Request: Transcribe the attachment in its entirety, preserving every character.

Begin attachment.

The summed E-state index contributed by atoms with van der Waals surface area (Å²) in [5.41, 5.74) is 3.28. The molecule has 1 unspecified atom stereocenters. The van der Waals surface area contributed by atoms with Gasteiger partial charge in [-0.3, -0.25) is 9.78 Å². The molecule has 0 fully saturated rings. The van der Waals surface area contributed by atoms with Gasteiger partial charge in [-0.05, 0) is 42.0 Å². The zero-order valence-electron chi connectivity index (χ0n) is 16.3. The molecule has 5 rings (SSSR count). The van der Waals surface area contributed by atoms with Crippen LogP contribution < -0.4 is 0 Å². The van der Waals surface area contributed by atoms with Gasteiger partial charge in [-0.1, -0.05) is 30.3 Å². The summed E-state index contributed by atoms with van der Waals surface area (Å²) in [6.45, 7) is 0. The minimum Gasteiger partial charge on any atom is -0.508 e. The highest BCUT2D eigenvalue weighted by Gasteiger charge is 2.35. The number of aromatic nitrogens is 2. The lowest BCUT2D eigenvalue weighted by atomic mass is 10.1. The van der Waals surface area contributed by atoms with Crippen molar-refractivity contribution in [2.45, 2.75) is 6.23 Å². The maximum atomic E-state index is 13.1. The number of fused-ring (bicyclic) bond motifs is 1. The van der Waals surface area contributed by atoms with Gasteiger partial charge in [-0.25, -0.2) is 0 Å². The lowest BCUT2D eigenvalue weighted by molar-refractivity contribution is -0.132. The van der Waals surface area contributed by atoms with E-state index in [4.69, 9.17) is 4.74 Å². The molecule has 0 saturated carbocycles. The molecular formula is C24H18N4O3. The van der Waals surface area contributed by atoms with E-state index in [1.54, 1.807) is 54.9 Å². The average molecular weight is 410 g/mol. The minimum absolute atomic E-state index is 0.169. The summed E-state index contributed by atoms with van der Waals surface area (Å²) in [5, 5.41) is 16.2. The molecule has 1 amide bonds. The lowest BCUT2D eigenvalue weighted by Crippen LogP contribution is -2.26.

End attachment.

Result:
The summed E-state index contributed by atoms with van der Waals surface area (Å²) in [5.41, 5.74) is 3.28. The molecule has 1 unspecified atom stereocenters. The van der Waals surface area contributed by atoms with Gasteiger partial charge in [-0.3, -0.25) is 9.78 Å². The molecule has 0 fully saturated rings. The van der Waals surface area contributed by atoms with Gasteiger partial charge in [-0.05, 0) is 42.0 Å². The zero-order valence-electron chi connectivity index (χ0n) is 16.3. The molecule has 5 rings (SSSR count). The van der Waals surface area contributed by atoms with Crippen LogP contribution < -0.4 is 0 Å². The van der Waals surface area contributed by atoms with Gasteiger partial charge in [-0.1, -0.05) is 30.3 Å². The summed E-state index contributed by atoms with van der Waals surface area (Å²) in [6.45, 7) is 0. The minimum Gasteiger partial charge on any atom is -0.508 e. The highest BCUT2D eigenvalue weighted by Gasteiger charge is 2.35. The number of aromatic nitrogens is 2. The lowest BCUT2D eigenvalue weighted by atomic mass is 10.1. The van der Waals surface area contributed by atoms with Crippen molar-refractivity contribution in [2.45, 2.75) is 6.23 Å². The maximum atomic E-state index is 13.1. The number of fused-ring (bicyclic) bond motifs is 1. The van der Waals surface area contributed by atoms with Gasteiger partial charge in [-0.25, -0.2) is 0 Å². The lowest BCUT2D eigenvalue weighted by molar-refractivity contribution is -0.132. The van der Waals surface area contributed by atoms with E-state index in [4.69, 9.17) is 4.74 Å². The molecule has 0 saturated carbocycles. The molecular formula is C24H18N4O3. The van der Waals surface area contributed by atoms with E-state index in [1.54, 1.807) is 54.9 Å². The average molecular weight is 410 g/mol. The minimum absolute atomic E-state index is 0.169. The summed E-state index contributed by atoms with van der Waals surface area (Å²) in [5, 5.41) is 16.2. The molecule has 1 amide bonds. The lowest BCUT2D eigenvalue weighted by Crippen LogP contribution is -2.26.